Is Getting Drunk Like Getting High? Not Really

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So which is worse, getting drunk or getting high?

“Worse,” of course, is a loaded term. If the timing is right and you’re responsible enough a person, a little intoxication can be good for the soul. But which makes you more impaired? A new study aimed to answer that question.

The report, issued by a team of researchers in the Netherlands, compared the effects of alcohol intoxication to the effects of marijuana intoxication under laboratory settings. They paid a bunch of people to get drunk or high, in other words.

The study was published in the journal Psychopharmacology in July. It was a controlled trial, meaning scientists compared results from three groups of participants: heavy drinkers, heavy pot smokers, and people who don’t use much of either. The drinkers got drunk, the tokers got high, and the abstainers stayed sober.

Marijuana and Alcohol

Once the drinkers reached a blood alcohol content of 0.08, the legal limit for driving in every U.S. jurisdiction, researchers subjected them to a series of tests. Marijuana users took the same tests after consuming 300 micrograms of THC per kilogram of body weight via a vaporizer, while the other volunteers (the “control” group) took the tests sober.

The tests were designed to agitate the subjects. One, the “single category implicit association test,” asked participants to pair positive and negative words with photos of aggressive behavior. In another, subjects were told they were playing a computer game against a human opponent when in fact the opponent was a computer.

Impact of drugs on aggression

After the tests, respondents were asked how aggressive they felt on a 100-point scale. The two study groups – drinkers and tokers – took the tests a second time a week later, sober, as a further means of controlling the study for outside influences.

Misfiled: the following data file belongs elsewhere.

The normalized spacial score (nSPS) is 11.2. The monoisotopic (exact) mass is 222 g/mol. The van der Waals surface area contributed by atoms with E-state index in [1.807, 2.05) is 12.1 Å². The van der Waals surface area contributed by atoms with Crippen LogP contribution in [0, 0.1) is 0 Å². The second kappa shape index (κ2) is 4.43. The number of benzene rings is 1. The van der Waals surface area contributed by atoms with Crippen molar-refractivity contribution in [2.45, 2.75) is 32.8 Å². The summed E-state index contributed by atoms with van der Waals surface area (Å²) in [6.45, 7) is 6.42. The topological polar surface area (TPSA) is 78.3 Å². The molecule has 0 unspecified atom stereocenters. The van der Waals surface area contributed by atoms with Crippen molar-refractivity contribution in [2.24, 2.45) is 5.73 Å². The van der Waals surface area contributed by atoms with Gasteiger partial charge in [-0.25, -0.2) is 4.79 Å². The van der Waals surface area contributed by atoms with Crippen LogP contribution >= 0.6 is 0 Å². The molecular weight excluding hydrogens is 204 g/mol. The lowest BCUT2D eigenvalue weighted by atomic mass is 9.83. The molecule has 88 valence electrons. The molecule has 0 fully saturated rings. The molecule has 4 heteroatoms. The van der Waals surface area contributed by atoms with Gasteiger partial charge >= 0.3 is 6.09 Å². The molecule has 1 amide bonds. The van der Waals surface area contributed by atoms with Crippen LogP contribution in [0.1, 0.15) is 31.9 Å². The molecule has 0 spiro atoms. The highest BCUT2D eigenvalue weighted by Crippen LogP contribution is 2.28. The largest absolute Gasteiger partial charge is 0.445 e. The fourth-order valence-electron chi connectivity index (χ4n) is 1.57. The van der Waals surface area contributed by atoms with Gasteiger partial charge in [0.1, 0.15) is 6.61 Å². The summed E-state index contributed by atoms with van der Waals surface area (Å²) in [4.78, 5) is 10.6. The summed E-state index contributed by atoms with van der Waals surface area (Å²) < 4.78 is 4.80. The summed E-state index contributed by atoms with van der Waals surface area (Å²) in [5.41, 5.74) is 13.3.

The study concluded that “alcohol intoxication increased subjective aggression in the alcohol group,” meaning the drinkers became noticeably more aggressive while consuming alcohol. The pot smokers, on the other hand, became less aggressive. That fits with what almost any stoner would say about marijuana use.

Cannabis shown to reduce domestic violence

Indeed, cannabis is known to be a deeply relaxing drug. It is almost never linked to violence, and some science suggests it may actually be helpful in reducing domestic violence.

These test results also match answers test subjects gave on a series of self-assessments: The drinkers rated themselves as more aggressive when drunk, while the marijuana users rated themselves as less aggressive. The tests showed similar results; for example, the drinkers worked harder to win the computer game while drunk, while the potheads actually let up on the competition.

“The results in the present study support the hypothesis that acute alcohol intoxication increases feelings of aggression and that acute cannabis intoxication reduces feelings of aggression,” the researchers conclude.

The study’s conclusions are little surprise. It is common knowledge that alcohol is much more dangerous than cannabis in almost every way. It’s impossible to die from a marijuana overdose, while alcohol poisoning is frequently fatal. Even a lifetime of heavy pot smoking carries little risk of serious medical problems, while booze causes liver failure, pancreatitis, and dementia, among other diseases. Alcohol contributes to thousands of highway fatalities each year, far more than marijuana.

Tell us: Would you rather be drunk or high right now? Why? Comment below.

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